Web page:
Tom Ingelsby and huge portions of the extended Ingelsby family will be coming out to Pittsburgh this Friday. Tom and Rose, Martin’s parents, began the week with a full plate. They went to Delaware to see Martin and his Blue Hens get selected in the tournament to play Villanova, then ran home in time to catch Brad win a Critics’ Choice award for a limited series on national TV accepting for “Mare of Easttown.”
“I’m a proud Villanova graduate, but I’m a proud father of his son,” said Tom, 71. “I love Jay Wright. He’s a great guy and a great coach. Every day of the year, except Friday, I’m a cheerleader for the Wildcats. I won’t be rooting against Villanova. I’ll be rooting for my son’s team. At the end of the game, if the Wildcats win, I’ll be right back on board looking for Villanova to win the national championship. I think Jay Wright runs the best college basketball program in the country. He recruits excellent kids. He coaches them up. They graduate.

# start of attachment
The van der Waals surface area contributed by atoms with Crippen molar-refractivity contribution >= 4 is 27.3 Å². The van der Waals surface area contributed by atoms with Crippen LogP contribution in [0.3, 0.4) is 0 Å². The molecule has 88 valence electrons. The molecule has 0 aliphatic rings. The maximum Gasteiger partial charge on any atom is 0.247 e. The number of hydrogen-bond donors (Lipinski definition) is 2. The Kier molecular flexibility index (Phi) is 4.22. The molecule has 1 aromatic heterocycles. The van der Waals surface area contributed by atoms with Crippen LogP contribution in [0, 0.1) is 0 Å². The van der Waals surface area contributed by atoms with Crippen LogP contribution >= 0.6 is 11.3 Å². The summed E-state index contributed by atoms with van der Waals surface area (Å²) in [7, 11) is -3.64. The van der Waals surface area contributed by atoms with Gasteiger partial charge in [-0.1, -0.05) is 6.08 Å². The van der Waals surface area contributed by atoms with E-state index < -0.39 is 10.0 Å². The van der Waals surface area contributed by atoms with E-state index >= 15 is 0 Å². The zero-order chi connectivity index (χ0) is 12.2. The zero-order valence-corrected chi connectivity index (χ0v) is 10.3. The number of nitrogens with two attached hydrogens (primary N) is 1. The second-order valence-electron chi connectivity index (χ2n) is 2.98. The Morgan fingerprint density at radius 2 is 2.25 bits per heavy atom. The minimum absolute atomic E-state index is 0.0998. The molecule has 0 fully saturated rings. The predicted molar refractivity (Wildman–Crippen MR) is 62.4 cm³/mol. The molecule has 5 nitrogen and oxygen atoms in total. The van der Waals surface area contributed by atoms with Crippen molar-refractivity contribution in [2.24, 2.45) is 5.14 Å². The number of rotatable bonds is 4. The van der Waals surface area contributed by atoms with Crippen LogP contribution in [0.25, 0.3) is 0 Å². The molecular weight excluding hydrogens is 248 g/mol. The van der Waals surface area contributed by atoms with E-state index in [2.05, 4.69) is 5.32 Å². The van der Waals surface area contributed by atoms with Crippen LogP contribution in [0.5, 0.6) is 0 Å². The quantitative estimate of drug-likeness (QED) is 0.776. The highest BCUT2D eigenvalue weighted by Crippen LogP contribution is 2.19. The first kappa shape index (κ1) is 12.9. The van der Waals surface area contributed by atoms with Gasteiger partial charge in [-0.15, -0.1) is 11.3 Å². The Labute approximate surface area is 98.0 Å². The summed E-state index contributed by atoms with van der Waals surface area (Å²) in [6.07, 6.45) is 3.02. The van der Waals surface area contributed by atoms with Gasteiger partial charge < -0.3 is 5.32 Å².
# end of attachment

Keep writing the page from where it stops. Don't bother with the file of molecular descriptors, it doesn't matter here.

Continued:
“I’m very proud of Martin and what he’s done at Delaware. He’s built that program where he got a championship. My brother-in-law, Ed, is a professor at Villanova, and my son-in-law, Baker, coached under Jay. It’s Villanova everywhere. I’m very blessed. But this will be a little tough, because I’ll be cheering for my son and Delaware and I have very close friends who are with Villanova, but they all wish my son the best. This will be like a Big 5 game. It will be intense.”
Wright knows the intertwining connections. He also knows his Wildcats are running into a hot team.
“It’s cool for everybody else, the fans, but for us, they know us,” Wright said on Selection Sunday. “They’re comfortable with us. It’s a challenge, but there would have been another challenge with another team. That just happens to be the challenge for this team. I have watched (Delaware) and they’re really good. They’re an experienced team. They’ve got older guys and they’ve been together for a while. They fought their way through the (CAA). They were up there but they’re playing their best basketball team at the end.”